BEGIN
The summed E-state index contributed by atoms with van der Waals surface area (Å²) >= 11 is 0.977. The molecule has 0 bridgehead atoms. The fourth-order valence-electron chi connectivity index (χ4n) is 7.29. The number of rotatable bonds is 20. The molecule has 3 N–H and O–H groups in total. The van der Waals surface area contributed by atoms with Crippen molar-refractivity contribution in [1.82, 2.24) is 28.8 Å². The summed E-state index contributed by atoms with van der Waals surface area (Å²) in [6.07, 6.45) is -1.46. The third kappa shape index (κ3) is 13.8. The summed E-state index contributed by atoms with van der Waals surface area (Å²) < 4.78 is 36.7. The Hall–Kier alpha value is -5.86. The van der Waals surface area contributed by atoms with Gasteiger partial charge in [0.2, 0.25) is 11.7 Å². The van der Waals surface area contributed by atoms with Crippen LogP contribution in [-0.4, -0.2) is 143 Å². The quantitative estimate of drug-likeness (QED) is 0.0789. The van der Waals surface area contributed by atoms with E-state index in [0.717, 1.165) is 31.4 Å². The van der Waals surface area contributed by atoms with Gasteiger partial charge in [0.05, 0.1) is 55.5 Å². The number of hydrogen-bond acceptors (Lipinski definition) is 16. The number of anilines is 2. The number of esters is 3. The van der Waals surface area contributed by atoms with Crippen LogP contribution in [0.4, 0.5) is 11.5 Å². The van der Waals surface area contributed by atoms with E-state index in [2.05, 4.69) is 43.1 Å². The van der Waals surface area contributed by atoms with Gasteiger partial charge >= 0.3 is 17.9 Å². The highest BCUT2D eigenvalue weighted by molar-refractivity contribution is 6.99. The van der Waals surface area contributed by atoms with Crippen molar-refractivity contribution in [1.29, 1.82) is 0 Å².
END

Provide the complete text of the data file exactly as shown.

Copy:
The summed E-state index contributed by atoms with van der Waals surface area (Å²) >= 11 is 0.977. The molecule has 0 bridgehead atoms. The fourth-order valence-electron chi connectivity index (χ4n) is 7.29. The number of rotatable bonds is 20. The molecule has 3 N–H and O–H groups in total. The van der Waals surface area contributed by atoms with Crippen molar-refractivity contribution in [1.82, 2.24) is 28.8 Å². The summed E-state index contributed by atoms with van der Waals surface area (Å²) in [6.07, 6.45) is -1.46. The third kappa shape index (κ3) is 13.8. The summed E-state index contributed by atoms with van der Waals surface area (Å²) < 4.78 is 36.7. The Hall–Kier alpha value is -5.86. The van der Waals surface area contributed by atoms with Gasteiger partial charge in [0.2, 0.25) is 11.7 Å². The van der Waals surface area contributed by atoms with Crippen LogP contribution in [-0.4, -0.2) is 143 Å². The quantitative estimate of drug-likeness (QED) is 0.0789. The van der Waals surface area contributed by atoms with E-state index in [0.717, 1.165) is 31.4 Å². The van der Waals surface area contributed by atoms with Gasteiger partial charge in [0.05, 0.1) is 55.5 Å². The number of hydrogen-bond acceptors (Lipinski definition) is 16. The number of anilines is 2. The number of esters is 3. The van der Waals surface area contributed by atoms with Crippen LogP contribution in [0.4, 0.5) is 11.5 Å². The van der Waals surface area contributed by atoms with E-state index in [2.05, 4.69) is 43.1 Å². The van der Waals surface area contributed by atoms with Gasteiger partial charge >= 0.3 is 17.9 Å². The highest BCUT2D eigenvalue weighted by molar-refractivity contribution is 6.99. The van der Waals surface area contributed by atoms with Crippen molar-refractivity contribution in [1.29, 1.82) is 0 Å².